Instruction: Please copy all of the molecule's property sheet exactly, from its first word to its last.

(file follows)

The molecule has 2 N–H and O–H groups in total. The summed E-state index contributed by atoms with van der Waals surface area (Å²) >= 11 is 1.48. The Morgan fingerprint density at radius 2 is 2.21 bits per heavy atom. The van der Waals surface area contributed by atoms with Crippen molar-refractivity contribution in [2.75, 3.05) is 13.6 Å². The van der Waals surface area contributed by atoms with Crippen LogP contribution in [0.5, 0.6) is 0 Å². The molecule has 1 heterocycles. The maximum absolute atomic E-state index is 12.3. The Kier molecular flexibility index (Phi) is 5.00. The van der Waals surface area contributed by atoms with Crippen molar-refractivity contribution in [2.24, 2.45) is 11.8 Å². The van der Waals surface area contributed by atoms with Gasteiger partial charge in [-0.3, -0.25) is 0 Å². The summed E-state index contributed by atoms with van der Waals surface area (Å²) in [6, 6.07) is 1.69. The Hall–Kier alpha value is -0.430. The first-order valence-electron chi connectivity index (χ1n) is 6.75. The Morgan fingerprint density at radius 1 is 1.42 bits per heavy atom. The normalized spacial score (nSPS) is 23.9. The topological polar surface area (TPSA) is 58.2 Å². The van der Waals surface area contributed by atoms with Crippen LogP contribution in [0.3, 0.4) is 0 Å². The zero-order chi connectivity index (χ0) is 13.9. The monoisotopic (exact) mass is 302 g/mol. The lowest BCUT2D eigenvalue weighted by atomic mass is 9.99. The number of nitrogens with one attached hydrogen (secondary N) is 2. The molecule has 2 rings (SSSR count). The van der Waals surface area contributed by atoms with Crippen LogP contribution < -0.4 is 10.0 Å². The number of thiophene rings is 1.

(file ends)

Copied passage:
The molecule has 2 N–H and O–H groups in total. The summed E-state index contributed by atoms with van der Waals surface area (Å²) >= 11 is 1.48. The Morgan fingerprint density at radius 2 is 2.21 bits per heavy atom. The van der Waals surface area contributed by atoms with Crippen molar-refractivity contribution in [2.75, 3.05) is 13.6 Å². The van der Waals surface area contributed by atoms with Crippen LogP contribution in [0.5, 0.6) is 0 Å². The molecule has 1 heterocycles. The maximum absolute atomic E-state index is 12.3. The Kier molecular flexibility index (Phi) is 5.00. The van der Waals surface area contributed by atoms with Crippen molar-refractivity contribution in [2.24, 2.45) is 11.8 Å². The van der Waals surface area contributed by atoms with Gasteiger partial charge in [-0.3, -0.25) is 0 Å². The summed E-state index contributed by atoms with van der Waals surface area (Å²) in [6, 6.07) is 1.69. The Hall–Kier alpha value is -0.430. The first-order valence-electron chi connectivity index (χ1n) is 6.75. The Morgan fingerprint density at radius 1 is 1.42 bits per heavy atom. The normalized spacial score (nSPS) is 23.9. The topological polar surface area (TPSA) is 58.2 Å². The van der Waals surface area contributed by atoms with Crippen LogP contribution in [0.3, 0.4) is 0 Å². The zero-order chi connectivity index (χ0) is 13.9. The monoisotopic (exact) mass is 302 g/mol. The lowest BCUT2D eigenvalue weighted by atomic mass is 9.99. The number of nitrogens with one attached hydrogen (secondary N) is 2. The molecule has 2 rings (SSSR count). The van der Waals surface area contributed by atoms with Crippen LogP contribution < -0.4 is 10.0 Å². The number of thiophene rings is 1.